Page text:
Walters, who moved to Deutschtown 11 years ago, notes that the War Streets and Allegheny West have succeeded in branding themselves as distinct neighborhoods through house tours and other efforts. “The North Side is 18 different neighborhoods, it used to be its own city,” Walters says. “It really is set up that way and each neighborhood is completely different.” A decade ago, he says, mentioning that he lived in Deutschtown would lead to a ten-minute conversation about where, exactly, that was. The festival has, he says, helped brand Deutschtown as “a specific place in people’s minds.” More evidence of the area’s rising profile, Kaya, in the Strip District, recently featured a cocktail called the Deutschtown Noise Ordinance, a reference to reported noise complaints against the James Street Gastropub & Speakeasy during the 2016 festival. (As a side note, though James Street Gastropub & Speakeasy closed its doors in October of last year, Walters says that, in conjunction with Pittsburgh Winery, all three floors of the space will be used during this year’s festival. “We’re not going to have any open windows or open doors which were a problem in the past,” Walters says, noting that he doesn’t anticipate noise being an issue in general. “All of our outdoor activity ends promptly at 11 p.m. per city ordinance, and the indoor places have really not gotten any complaints during that extra hour or two while the music is still happening.”
The role of live music in Pittsburgh’s identity has been a frequent topic of conversation in the last couple of years. That has been spurred, in particular, by the Pittsburgh Downtown Partnership’s Downtown Sound Initiative, which aims to bring more live music to Downtown’s bars, restaurants and public spaces. There’s plenty of disagreement about what it means to make Pittsburgh into a “music city,” and how that can be accomplished. But the Deutschtown Music Festival, essentially a grass-roots effort motivated primarily by a love of music and community, could serve as a guide.
When it comes to making Pittsburgh a music city, Walters says – from a festival standpoint at least – he’d love to see the Deutschtown festival a national draw. “You look at Austin, for example: People who lived there knew that there was a music scene, but it wasn’t until their festivals [gained visibility] that the outsiders said, ‘Oh they have live music there.’ And it’s not about those festivals, it’s about, every day of the year, when somebody goes to Austin they’re thinking, ‘I should go see live music.’ Because it’s there every day of the year.”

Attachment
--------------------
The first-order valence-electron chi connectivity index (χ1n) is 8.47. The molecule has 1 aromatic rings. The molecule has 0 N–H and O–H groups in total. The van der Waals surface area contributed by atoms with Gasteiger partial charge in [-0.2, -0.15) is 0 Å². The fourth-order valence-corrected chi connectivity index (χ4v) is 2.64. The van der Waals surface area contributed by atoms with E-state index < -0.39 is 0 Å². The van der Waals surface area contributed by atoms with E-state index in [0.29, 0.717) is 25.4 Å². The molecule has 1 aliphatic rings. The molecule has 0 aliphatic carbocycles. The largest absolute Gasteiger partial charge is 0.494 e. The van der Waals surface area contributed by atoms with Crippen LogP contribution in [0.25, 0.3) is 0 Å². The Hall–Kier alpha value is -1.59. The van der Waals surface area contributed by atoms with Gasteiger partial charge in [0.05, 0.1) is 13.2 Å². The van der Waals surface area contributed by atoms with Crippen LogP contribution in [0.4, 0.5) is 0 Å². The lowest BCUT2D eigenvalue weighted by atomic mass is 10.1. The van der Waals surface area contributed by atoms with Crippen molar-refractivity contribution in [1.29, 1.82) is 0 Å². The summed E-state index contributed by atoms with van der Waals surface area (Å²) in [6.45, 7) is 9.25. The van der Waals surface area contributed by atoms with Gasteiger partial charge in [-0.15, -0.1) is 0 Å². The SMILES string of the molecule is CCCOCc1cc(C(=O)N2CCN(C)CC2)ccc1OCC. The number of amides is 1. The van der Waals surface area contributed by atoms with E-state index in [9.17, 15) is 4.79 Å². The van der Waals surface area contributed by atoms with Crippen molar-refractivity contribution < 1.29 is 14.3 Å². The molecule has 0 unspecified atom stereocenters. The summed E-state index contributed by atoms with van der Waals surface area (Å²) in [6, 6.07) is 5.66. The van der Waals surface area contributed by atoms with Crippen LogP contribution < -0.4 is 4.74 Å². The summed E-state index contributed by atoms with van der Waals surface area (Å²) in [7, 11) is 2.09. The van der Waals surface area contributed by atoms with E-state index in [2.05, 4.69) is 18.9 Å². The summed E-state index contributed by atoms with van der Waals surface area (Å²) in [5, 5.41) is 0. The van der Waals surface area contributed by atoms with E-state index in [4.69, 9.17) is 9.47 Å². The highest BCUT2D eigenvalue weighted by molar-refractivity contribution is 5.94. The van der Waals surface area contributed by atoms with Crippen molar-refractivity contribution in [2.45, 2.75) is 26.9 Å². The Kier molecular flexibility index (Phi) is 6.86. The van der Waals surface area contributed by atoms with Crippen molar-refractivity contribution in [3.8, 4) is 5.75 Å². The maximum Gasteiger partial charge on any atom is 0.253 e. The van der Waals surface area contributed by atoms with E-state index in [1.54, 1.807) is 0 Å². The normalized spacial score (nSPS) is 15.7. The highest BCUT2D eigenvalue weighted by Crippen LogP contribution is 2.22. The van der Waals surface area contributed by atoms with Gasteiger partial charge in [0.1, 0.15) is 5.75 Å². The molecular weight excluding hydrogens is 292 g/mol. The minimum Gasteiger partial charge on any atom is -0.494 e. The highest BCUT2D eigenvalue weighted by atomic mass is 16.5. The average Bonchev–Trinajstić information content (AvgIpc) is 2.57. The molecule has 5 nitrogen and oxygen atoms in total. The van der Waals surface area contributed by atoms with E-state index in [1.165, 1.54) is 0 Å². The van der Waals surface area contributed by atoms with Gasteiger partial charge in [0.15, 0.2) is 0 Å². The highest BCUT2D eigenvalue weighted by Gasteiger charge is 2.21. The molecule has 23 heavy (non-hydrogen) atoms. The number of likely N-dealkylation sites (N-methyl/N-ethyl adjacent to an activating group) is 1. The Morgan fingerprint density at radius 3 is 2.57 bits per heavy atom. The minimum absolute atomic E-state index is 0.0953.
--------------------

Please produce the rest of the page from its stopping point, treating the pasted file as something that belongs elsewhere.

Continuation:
Pittsburgh is full of musicians, and live music happens all the time. And Walters believes the Deutschtown festival has managed to ride a wave of a scene that, he says, “has just exploded on all levels.” But, Walters adds, “when people come here they’re thinking Steelers, or they’re thinking Penguins. Their view of what Pittsburgh is doesn’t lend itself to that. And if we are able to build something that is a larger event in the mind of someone who is traveling here they can go, ‘oh yeah, there’s this festival there, I’ve heard all about it. I bet they have really great live music there. Let me see what’s happening.’”
Tackling 348 bands in two days may sound like a daunting task, but organizer Cory Walters has some advice on hour to get the most out of the weekend.
Make a plan: The event website, www.deutschtownmusicfestival.com features the full lineup, broken up by venue and time. The site also allows visitors to sign in and create their own schedule. Think about what you want to see beforehand, so you’re not deciding between 26 acts at 6 p.m on Saturday.
If you’re drinking, bring cash: Some places may take plastic, but cash is faster. Help keep lines short and make things a little easier for your hard-working local bartenders, Walters says. “Bring cash, order in groups, tip well.”
Be a good neighbor: “There is some burden put upon our neighbors,” Walters says. “So we ask people to treat [Deutschtown] as if it were their own neighborhood and to be a neighbor that Fred Rogers would be proud of.”
Just explore!: Walters says to approach the festival with an open mind. “If it’s someplace you’ve never been before, just check it out! If it’s music you don’t like, then move on to the next thing.”